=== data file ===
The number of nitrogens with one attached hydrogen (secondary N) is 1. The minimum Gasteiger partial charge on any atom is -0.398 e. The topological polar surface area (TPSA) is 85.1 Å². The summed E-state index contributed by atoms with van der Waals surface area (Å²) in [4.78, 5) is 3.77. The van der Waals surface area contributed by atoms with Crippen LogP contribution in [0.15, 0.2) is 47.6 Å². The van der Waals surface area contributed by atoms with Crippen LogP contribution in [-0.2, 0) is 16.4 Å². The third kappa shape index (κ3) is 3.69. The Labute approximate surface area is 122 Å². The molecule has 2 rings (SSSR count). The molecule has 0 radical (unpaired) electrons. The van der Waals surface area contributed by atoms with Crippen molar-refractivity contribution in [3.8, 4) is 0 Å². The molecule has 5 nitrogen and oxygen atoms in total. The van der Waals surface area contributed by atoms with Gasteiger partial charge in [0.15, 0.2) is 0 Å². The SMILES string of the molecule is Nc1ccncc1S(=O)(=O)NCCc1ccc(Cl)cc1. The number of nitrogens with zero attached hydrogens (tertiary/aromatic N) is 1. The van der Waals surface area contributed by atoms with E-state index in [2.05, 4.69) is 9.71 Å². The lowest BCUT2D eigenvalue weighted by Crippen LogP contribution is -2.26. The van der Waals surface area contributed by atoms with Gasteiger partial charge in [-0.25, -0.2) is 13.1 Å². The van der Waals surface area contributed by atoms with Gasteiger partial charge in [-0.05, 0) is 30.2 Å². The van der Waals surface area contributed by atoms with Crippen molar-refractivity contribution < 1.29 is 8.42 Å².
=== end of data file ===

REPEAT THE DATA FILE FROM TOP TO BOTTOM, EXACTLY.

The number of nitrogens with one attached hydrogen (secondary N) is 1. The minimum Gasteiger partial charge on any atom is -0.398 e. The topological polar surface area (TPSA) is 85.1 Å². The summed E-state index contributed by atoms with van der Waals surface area (Å²) in [4.78, 5) is 3.77. The van der Waals surface area contributed by atoms with Crippen LogP contribution in [0.15, 0.2) is 47.6 Å². The van der Waals surface area contributed by atoms with Crippen LogP contribution in [-0.2, 0) is 16.4 Å². The third kappa shape index (κ3) is 3.69. The Labute approximate surface area is 122 Å². The molecule has 2 rings (SSSR count). The molecule has 0 radical (unpaired) electrons. The van der Waals surface area contributed by atoms with Crippen molar-refractivity contribution in [3.8, 4) is 0 Å². The molecule has 5 nitrogen and oxygen atoms in total. The van der Waals surface area contributed by atoms with Gasteiger partial charge in [0.15, 0.2) is 0 Å². The SMILES string of the molecule is Nc1ccncc1S(=O)(=O)NCCc1ccc(Cl)cc1. The number of nitrogens with zero attached hydrogens (tertiary/aromatic N) is 1. The van der Waals surface area contributed by atoms with E-state index in [2.05, 4.69) is 9.71 Å². The lowest BCUT2D eigenvalue weighted by Crippen LogP contribution is -2.26. The van der Waals surface area contributed by atoms with Gasteiger partial charge in [-0.25, -0.2) is 13.1 Å². The van der Waals surface area contributed by atoms with Gasteiger partial charge in [-0.05, 0) is 30.2 Å². The van der Waals surface area contributed by atoms with Crippen molar-refractivity contribution < 1.29 is 8.42 Å².